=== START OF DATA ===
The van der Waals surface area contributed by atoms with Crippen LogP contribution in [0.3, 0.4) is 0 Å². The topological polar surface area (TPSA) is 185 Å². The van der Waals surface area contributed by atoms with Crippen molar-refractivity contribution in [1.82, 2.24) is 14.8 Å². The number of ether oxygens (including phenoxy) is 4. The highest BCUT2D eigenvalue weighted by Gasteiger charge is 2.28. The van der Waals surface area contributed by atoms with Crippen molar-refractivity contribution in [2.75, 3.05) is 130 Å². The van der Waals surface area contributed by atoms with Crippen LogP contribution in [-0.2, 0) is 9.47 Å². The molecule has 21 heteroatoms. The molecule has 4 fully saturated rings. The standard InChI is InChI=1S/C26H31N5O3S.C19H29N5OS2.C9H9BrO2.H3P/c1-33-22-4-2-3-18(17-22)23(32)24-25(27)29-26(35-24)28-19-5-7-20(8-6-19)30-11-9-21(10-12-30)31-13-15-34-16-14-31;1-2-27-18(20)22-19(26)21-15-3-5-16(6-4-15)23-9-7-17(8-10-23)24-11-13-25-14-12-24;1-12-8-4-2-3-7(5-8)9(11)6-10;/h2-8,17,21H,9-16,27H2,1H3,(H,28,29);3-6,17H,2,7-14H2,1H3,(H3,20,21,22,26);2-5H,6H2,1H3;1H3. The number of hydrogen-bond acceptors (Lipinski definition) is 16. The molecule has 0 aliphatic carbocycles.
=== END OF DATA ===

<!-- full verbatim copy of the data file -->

The van der Waals surface area contributed by atoms with Crippen LogP contribution in [0.3, 0.4) is 0 Å². The topological polar surface area (TPSA) is 185 Å². The van der Waals surface area contributed by atoms with Crippen molar-refractivity contribution in [1.82, 2.24) is 14.8 Å². The number of ether oxygens (including phenoxy) is 4. The highest BCUT2D eigenvalue weighted by Gasteiger charge is 2.28. The van der Waals surface area contributed by atoms with Crippen molar-refractivity contribution in [2.75, 3.05) is 130 Å². The van der Waals surface area contributed by atoms with Crippen LogP contribution in [-0.2, 0) is 9.47 Å². The molecule has 21 heteroatoms. The molecule has 4 fully saturated rings. The standard InChI is InChI=1S/C26H31N5O3S.C19H29N5OS2.C9H9BrO2.H3P/c1-33-22-4-2-3-18(17-22)23(32)24-25(27)29-26(35-24)28-19-5-7-20(8-6-19)30-11-9-21(10-12-30)31-13-15-34-16-14-31;1-2-27-18(20)22-19(26)21-15-3-5-16(6-4-15)23-9-7-17(8-10-23)24-11-13-25-14-12-24;1-12-8-4-2-3-7(5-8)9(11)6-10;/h2-8,17,21H,9-16,27H2,1H3,(H,28,29);3-6,17H,2,7-14H2,1H3,(H3,20,21,22,26);2-5H,6H2,1H3;1H3. The number of hydrogen-bond acceptors (Lipinski definition) is 16. The molecule has 0 aliphatic carbocycles.